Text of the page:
There are two steps required for us to be fully reconciled to God: first the world is reconciled to Him, and then it is the believers who are further reconciled to God (see 2 Cor. 5:19-20).
These two steps or aspects of reconciliation are clearly seen as type in the two veils of the tabernacle: as sinners we are reconciled to God through the atoning blood of Christ so that we may enter through the screen in the Holy Place, and once we are there, we need to be further reconciled to God from living in the flesh through the riven veil to live with God in the mingled spirit (1 Cor. 6:17).
The first step was accomplished by God and applied to us at the time we believed into the Lord Jesus; at the time of our regeneration we were forgiven by God, freed from sin, washed in His blood, sanctified unto Him, and reconciled to God.
However, the second step of reconciliation takes a lifetime, since in our disposition and being we are still enemies of God, having many things that we need salvation of. Reconciliation to God through Christ in the first step has already been accomplished, and today we are in the process of being saved in Christ’s life from so many negative things.
Thank You God for initially reconciling us to Yourself through the blood of Jesus Christ; we were once enemies of God, but through the Lord’s shed blood we are now children of God, members of the household of God, sons of God! Praise the Lord, we have been forgiven, freed, washed, sanctified, justified, and reconciled to God! Lord, keep saving us much more in Your life from any negative thing. Further reconcile us to Yourself from living in the flesh to living one spirit with the Lord in our daily life!
The First Step of Reconciliation is to Reconcile Sinners to God from Sin
However, when we hear the gospel preached by those one with the Lord and we believe into the Lord, we are cleansed from our sins, we are washed by the blood of the Lamb, we are forgiven of our offenses, and we are reconciled to God. Christ died for our sins that they might be forgiven by God (see 1 Cor. 15:3; Luke 24:46-47; 1 John 2:12).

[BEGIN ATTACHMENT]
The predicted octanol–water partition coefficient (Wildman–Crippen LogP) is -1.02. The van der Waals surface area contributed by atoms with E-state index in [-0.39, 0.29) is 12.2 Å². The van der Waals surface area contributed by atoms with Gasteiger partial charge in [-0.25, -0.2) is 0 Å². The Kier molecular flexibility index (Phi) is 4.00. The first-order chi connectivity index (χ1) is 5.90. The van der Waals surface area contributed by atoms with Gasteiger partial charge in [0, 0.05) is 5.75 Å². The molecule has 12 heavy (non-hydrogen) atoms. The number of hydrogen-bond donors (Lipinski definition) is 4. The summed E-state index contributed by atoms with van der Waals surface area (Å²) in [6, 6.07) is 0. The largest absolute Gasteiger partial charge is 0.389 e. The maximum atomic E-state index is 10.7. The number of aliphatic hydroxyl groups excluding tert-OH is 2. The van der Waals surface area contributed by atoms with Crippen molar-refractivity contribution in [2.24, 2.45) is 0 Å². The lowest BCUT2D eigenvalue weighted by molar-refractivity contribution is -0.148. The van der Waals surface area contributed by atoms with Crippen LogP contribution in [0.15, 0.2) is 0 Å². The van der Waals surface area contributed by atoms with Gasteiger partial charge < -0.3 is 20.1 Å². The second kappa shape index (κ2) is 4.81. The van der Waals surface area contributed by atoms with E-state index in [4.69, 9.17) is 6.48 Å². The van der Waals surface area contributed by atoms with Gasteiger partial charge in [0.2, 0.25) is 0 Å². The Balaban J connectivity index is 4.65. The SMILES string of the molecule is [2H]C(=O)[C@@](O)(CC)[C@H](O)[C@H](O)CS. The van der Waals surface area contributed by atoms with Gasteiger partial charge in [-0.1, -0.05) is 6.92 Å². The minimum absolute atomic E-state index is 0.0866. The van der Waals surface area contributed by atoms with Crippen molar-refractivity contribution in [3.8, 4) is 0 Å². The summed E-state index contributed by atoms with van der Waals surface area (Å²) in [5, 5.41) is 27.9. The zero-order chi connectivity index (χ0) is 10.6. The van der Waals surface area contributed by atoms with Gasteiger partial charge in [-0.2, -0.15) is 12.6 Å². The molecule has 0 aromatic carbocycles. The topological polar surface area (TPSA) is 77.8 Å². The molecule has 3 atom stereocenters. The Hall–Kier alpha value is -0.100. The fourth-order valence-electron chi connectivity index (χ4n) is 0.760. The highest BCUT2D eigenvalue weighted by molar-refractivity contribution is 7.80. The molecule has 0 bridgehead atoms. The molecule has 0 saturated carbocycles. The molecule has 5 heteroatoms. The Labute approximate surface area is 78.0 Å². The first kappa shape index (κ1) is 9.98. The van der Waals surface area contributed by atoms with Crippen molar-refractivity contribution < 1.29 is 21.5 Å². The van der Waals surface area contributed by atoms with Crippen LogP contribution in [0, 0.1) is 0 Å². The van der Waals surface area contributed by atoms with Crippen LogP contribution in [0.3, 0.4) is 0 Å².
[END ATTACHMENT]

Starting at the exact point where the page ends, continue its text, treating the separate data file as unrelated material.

God can’t forgive us and impart His life into us simply because He loves us or because of grace; our God is righteous, and everything He does needs to be based on His righteousness. God’s forgiveness and reconciliation must be based on His righteousness; therefore Christ, the Righteous One, came and died in our place, and God righteously put Him to death on our behalf.
Now by our believing into the Son of God and receiving Him, God is bound by His righteousness to forgive us and justify us. Originally, we were not only sinners or but also enemies of God; through the redeeming death of Christ, God has justified us, the sinners, and reconciled us, His enemies, to Himself (see Rom. 5:10; Col. 1:21-22).
The enemy of God, Satan, has injected himself into us, reproducing himself in our fallen nature, our flesh; at the very deep level – in our flesh – we are enemies of God, and our flesh is at enmity with God.
Nevertheless, God so loved the entire human race that He gave His only begotten Son to die for our sins and to reconcile His enemies to Himself; Christ made peace through the blood of His cross.
This is the objective aspect of Christ’s death; in this aspect He bore our sins on the cross that they might be judged by God upon Him for us (1 Pet. 2:24; Isa. 53:11-12; Heb. 9:28; Col. 1:22; Rom. 8:3).
Hallelujah, Christ died for us, and through His death for our sins we are cleansed, forgiven, justified, and reconciled to God; we are reconciled to God through the death of His Son!
Thank You Lord for dying for us on the cross to reconcile us, enemies of God, to God from sin. Thank You for justifying us, the sinners, and reconciling us, Your enemies, to Yourself. We are filled with love and gratitude, Lord, when we look at Your perfect sacrifice on the cross, through which You made peace between us and God. Thank You Father for sending Your only begotten Son to die for us, the Righteous on behalf of the unrighteous. We now have peace toward God through Jesus Christ. Hallelujah!
References and Hymns on this Topic
- Inspiration: the Word of God, my enjoyment in the ministry, the message by brother Ron K. for this week, and The Conclusion of the New Testament, msg. 128 (by Witness Lee), as quoted in the Holy Word for Morning Revival on, Crystallization-Study of Exodus (part 4, 2016 Summer Training), week 43 / msg. 7, The Veil, the Screen, and the Two Aspects of Reconciliation.
- Hymns on this topic:
# Now we’re rejoicing, standing in grace, / Oh hallelujah! Sin is erased! / God, in us flowing, in our hearts growing, / We are saved in His life! (Hymns #1131)
# Thru Thy blood shed on the cross, / We are reconciled to God, / That the way to contact Him / May in peace by us be trod. / By partaking of Thy blood, / We have Thine eternal life; / In Thy blood and life received, / We have rest, free from all strife. (Hymns #224)
# To God I’m reconciled, / His pardoning voice I hear; / He owns me for His child, / I can no longer fear. / With confidence I now draw nigh, / And Father, Abba, Father, cry. (Hymns #300)